Ngabo Médard Jobert: Better known as Meddy, he is a Rwandan RnB and pop artist.
Anthony Nzuki: Ranger Post Leader at Akagera National Park, Rwanda
According to RDB Chief Executive Officer, Clare Akamanzi, the increasing gorilla population in the Volcanoes National Park is proof of the strides that Rwanda has made in gorilla conservation.
“This could have not happened without the support and collaboration of our conservation partners as well as the cooperation of the members of the community surrounding the park. Initiatives such as the Kwita Izina gorilla naming ceremony play a major role in conserving gorillas. Thanks to the conservation efforts, we have been able to improve the gorilla trekking experience for our visitors and also increase the amount of support we have given to the local communities through the revenue sharing program,” she says.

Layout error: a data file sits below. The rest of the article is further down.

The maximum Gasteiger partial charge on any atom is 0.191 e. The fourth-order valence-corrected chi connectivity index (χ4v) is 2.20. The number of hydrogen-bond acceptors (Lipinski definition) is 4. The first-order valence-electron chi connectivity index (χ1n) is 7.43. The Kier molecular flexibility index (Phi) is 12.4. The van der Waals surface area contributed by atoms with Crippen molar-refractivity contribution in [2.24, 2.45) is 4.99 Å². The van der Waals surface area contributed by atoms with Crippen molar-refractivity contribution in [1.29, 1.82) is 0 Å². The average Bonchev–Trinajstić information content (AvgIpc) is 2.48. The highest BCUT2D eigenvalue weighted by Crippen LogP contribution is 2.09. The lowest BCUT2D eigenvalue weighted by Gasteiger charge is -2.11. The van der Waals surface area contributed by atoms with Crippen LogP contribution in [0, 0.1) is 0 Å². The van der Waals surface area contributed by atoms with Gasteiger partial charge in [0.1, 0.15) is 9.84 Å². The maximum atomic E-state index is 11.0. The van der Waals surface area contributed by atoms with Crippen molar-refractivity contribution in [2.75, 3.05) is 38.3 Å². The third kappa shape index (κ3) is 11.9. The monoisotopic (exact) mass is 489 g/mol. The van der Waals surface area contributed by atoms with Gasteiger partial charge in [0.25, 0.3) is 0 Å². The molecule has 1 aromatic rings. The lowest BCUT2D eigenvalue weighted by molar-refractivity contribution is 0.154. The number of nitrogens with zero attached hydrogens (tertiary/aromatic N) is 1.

“Rwanda’s overall tourism strategy has always focused on two important areas, sustainability through responsible tourism and conservation and community involvement. It has always been about protecting our natural heritage, providing world-class experiences that highlight the diverse natural beauty of Rwanda while ensuring that Rwandans benefit from this tourism and conservation. No one has been left behind,” adds Akamanzi.
About Kwita Izina
Kwita Izina is a time-honoured tradition in which Rwandan families hold a ceremony to name a newborn baby. For three decades prior to the first official gorilla naming ceremony, park rangers and researchers named Rwanda’s mountain gorilla babies as part of monitoring each gorilla in their family and habitat.